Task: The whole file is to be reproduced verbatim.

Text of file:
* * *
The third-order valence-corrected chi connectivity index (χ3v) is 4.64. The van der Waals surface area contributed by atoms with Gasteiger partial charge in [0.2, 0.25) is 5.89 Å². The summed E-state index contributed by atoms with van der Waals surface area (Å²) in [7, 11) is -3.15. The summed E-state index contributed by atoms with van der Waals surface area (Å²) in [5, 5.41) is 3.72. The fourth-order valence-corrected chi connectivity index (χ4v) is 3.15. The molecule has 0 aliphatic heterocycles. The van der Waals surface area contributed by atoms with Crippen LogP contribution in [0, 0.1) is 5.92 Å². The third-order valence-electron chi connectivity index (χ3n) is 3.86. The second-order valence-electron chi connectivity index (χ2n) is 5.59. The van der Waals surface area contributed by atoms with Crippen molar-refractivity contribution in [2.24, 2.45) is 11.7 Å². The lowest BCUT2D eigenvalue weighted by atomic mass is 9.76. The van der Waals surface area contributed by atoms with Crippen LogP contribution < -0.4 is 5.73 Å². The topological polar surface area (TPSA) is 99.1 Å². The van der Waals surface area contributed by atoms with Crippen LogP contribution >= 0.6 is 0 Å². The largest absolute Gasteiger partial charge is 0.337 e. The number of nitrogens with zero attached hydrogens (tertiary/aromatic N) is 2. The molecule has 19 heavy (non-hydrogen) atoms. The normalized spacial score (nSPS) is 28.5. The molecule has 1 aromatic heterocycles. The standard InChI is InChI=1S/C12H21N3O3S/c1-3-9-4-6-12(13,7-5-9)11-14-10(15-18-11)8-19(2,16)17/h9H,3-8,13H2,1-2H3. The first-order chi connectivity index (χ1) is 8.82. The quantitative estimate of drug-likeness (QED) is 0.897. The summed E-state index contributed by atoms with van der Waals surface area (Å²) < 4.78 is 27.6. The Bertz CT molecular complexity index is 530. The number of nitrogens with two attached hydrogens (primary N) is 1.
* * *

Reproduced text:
The third-order valence-corrected chi connectivity index (χ3v) is 4.64. The van der Waals surface area contributed by atoms with Gasteiger partial charge in [0.2, 0.25) is 5.89 Å². The summed E-state index contributed by atoms with van der Waals surface area (Å²) in [7, 11) is -3.15. The summed E-state index contributed by atoms with van der Waals surface area (Å²) in [5, 5.41) is 3.72. The fourth-order valence-corrected chi connectivity index (χ4v) is 3.15. The molecule has 0 aliphatic heterocycles. The van der Waals surface area contributed by atoms with Crippen LogP contribution in [0, 0.1) is 5.92 Å². The third-order valence-electron chi connectivity index (χ3n) is 3.86. The second-order valence-electron chi connectivity index (χ2n) is 5.59. The van der Waals surface area contributed by atoms with Crippen molar-refractivity contribution in [2.24, 2.45) is 11.7 Å². The lowest BCUT2D eigenvalue weighted by atomic mass is 9.76. The van der Waals surface area contributed by atoms with Crippen LogP contribution < -0.4 is 5.73 Å². The topological polar surface area (TPSA) is 99.1 Å². The van der Waals surface area contributed by atoms with Crippen LogP contribution >= 0.6 is 0 Å². The largest absolute Gasteiger partial charge is 0.337 e. The number of nitrogens with zero attached hydrogens (tertiary/aromatic N) is 2. The molecule has 19 heavy (non-hydrogen) atoms. The normalized spacial score (nSPS) is 28.5. The molecule has 1 aromatic heterocycles. The standard InChI is InChI=1S/C12H21N3O3S/c1-3-9-4-6-12(13,7-5-9)11-14-10(15-18-11)8-19(2,16)17/h9H,3-8,13H2,1-2H3. The first-order chi connectivity index (χ1) is 8.82. The quantitative estimate of drug-likeness (QED) is 0.897. The summed E-state index contributed by atoms with van der Waals surface area (Å²) < 4.78 is 27.6. The Bertz CT molecular complexity index is 530. The number of nitrogens with two attached hydrogens (primary N) is 1.